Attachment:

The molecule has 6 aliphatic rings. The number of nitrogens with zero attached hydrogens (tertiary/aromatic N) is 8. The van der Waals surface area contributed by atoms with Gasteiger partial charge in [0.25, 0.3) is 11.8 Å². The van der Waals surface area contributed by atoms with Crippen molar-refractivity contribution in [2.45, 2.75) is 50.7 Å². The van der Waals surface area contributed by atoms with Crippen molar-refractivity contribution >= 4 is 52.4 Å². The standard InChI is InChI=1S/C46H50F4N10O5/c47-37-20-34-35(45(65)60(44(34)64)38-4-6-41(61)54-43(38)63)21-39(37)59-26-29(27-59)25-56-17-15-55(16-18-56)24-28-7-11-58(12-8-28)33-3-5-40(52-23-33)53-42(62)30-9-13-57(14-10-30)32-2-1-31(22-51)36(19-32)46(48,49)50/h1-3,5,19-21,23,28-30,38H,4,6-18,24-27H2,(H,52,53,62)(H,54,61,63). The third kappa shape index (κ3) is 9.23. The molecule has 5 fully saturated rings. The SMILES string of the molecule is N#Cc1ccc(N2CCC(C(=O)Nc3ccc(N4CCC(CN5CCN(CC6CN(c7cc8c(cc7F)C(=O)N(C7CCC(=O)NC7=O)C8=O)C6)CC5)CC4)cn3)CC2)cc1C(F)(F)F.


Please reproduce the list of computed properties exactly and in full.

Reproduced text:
The molecule has 6 aliphatic rings. The number of nitrogens with zero attached hydrogens (tertiary/aromatic N) is 8. The van der Waals surface area contributed by atoms with Gasteiger partial charge in [0.25, 0.3) is 11.8 Å². The van der Waals surface area contributed by atoms with Crippen molar-refractivity contribution in [2.45, 2.75) is 50.7 Å². The van der Waals surface area contributed by atoms with Crippen molar-refractivity contribution >= 4 is 52.4 Å². The standard InChI is InChI=1S/C46H50F4N10O5/c47-37-20-34-35(45(65)60(44(34)64)38-4-6-41(61)54-43(38)63)21-39(37)59-26-29(27-59)25-56-17-15-55(16-18-56)24-28-7-11-58(12-8-28)33-3-5-40(52-23-33)53-42(62)30-9-13-57(14-10-30)32-2-1-31(22-51)36(19-32)46(48,49)50/h1-3,5,19-21,23,28-30,38H,4,6-18,24-27H2,(H,52,53,62)(H,54,61,63). The third kappa shape index (κ3) is 9.23. The molecule has 5 fully saturated rings. The SMILES string of the molecule is N#Cc1ccc(N2CCC(C(=O)Nc3ccc(N4CCC(CN5CCN(CC6CN(c7cc8c(cc7F)C(=O)N(C7CCC(=O)NC7=O)C8=O)C6)CC5)CC4)cn3)CC2)cc1C(F)(F)F.